We're still on the lookout for a desert island.
There have been a couple of likely candidates so far, if only everyone else
would shuffle off. As I write, the sun is setting over Union Island, to the west
as we look from Tobago Cays. We've crossed the invisible line between the
Grenadian Grenadines and the St Vincent Grenadines and are now anchored up in
what is said to be one of the most beautiful marine parks in the
It's true, the snorkelling is mind boggling in the
first crystal clear, turquoise water we've seen since leaving the Islas Cies in
Galicia. But due to a poor application of the democratic principle, the skipper
anchored up in 'Grockle HQ' within Tobago Cays - a place notable for its
abundant Club Med fauna, arrayed in many hued swimming garb, but all with the
same basic lobster pink sunburn. Small ferries captained by fellows in pristine
starched white unifrom have been plying the waters between the floating eyesore
that is Club Med 2 and the beach here.
The good news is that they're all going back to
their cruise ship, leaving the anchorage to yottin' folk. We'll explore a bit
tomorrow, because there is sight of an astonishingly pristine beach with a few
shady palms on the other side of the reef. Getting there will be a bit like
finding our way through the minotaur's lair in the dark, but at least we have
the GPS to guide us through the maze or coral heads and reefs.
We've only covered a dozen miles over the last few
days, but it feels like we've travelled far. We spent a day exploring Carriacou,
after our demanding and sploshy sail up here on Wednesday. The island is
delightfully uncaring of tourism, and we commissioned a local chap to show us
round, which he obligingly did in minute and fascinating detail. Like most
places in this part of the world, the British and the French squabbled over
Carriacou for many years, leaving a trail of forts and rusting cannon as
Plantations producing sugar, then cotton and now
weeds were first worked by slaves, then broken up into smallholdings, and now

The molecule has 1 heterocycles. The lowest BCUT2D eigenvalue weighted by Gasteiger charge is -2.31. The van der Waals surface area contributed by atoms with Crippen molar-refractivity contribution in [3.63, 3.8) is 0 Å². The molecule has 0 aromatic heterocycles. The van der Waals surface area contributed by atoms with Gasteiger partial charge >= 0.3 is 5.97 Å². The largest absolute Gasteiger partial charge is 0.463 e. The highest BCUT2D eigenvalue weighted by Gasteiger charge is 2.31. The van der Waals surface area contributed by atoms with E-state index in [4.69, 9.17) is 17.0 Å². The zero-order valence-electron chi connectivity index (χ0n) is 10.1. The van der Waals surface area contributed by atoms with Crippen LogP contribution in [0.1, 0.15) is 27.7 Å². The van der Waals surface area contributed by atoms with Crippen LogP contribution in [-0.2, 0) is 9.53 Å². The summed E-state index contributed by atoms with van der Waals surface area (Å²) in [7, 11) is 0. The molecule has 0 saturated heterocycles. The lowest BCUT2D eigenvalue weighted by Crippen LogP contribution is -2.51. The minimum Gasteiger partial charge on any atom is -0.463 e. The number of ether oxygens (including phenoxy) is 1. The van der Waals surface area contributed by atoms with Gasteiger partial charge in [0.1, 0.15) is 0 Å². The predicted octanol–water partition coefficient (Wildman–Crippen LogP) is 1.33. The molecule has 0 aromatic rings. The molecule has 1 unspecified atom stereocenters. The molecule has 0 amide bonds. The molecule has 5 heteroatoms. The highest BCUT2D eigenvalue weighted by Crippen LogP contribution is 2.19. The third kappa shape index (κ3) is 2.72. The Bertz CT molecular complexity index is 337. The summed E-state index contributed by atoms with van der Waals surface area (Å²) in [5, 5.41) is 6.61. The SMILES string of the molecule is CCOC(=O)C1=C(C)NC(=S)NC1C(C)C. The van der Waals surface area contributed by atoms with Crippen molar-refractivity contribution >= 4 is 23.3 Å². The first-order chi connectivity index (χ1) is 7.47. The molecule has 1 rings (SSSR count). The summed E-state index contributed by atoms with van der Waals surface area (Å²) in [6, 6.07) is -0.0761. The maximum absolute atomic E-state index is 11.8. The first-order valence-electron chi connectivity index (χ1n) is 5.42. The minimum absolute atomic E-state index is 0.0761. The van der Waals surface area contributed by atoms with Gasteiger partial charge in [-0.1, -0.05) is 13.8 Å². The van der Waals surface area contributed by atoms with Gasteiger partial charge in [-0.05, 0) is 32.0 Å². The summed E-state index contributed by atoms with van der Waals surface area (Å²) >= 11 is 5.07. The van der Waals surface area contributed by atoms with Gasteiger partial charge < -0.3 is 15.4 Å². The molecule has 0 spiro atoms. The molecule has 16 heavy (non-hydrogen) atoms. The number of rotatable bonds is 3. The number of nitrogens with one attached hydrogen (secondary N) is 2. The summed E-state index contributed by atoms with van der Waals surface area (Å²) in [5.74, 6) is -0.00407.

mostly abandoned as young people turn their backs on the land. Nonetheless,
there are avocadoes, papayas, mangos, passion fruit and grapefuit growing in
abundance. Boatbuilding is the other mainstay of the island's economy and, of
course, visiting boats who are offered everything from spiny lobster (see
previous blog entry) to bread and wine.
Carriacou also includes 'Sandy Island' among its
retinue of small islets. This place was a revelation to us. No more than a bar
of coral sand, stripped of trees by hurricanes, the water was clear enough to
see for dozens of metres and teeming with fish. Snorkelling here after a
breakfast stop, we saw more fish in ten minutes than I've probably seen in my
life to date. Chief among them was a glorious sole-like contraption drifting
along the bottom with crooked eyes.
Since then we've spied an octopus, sting rays,
snapper, grouper, angelfish and a million other brightly coloured fishy things.
After clearing in to St Vincent on Union Island - an extraordinary place with a
slightly malevolent air to it and border officials preoccupied with their
relatives' love affairs - we scooted across a narrow strait to spend the night
on Palm Island. It is a private island, owned by a hotel group whose speciality
is luxury bungalows on the beach. Despite a rocky night (Andy tried to avoid
going below until the last minute) with little sleep for any of us, the
anchorage was worth it for the glorious reef that surrounded it on every side.
Sadly, it too is in a marine park, so all we could do was stare wistfully at the
plump sealife floating around in front of us.
Celia has certainly discovered her sea legs and has
been helming the boat. Andy, it is fair to say, hasn't. His favoured position is
on the foredeck, staring into the middle distance to avoid feeling sick. It
looks like a less rocky night tonight, but I'm sure the sea legs will come -
even Nelson needed three days before he felt comfortable at sea, or so the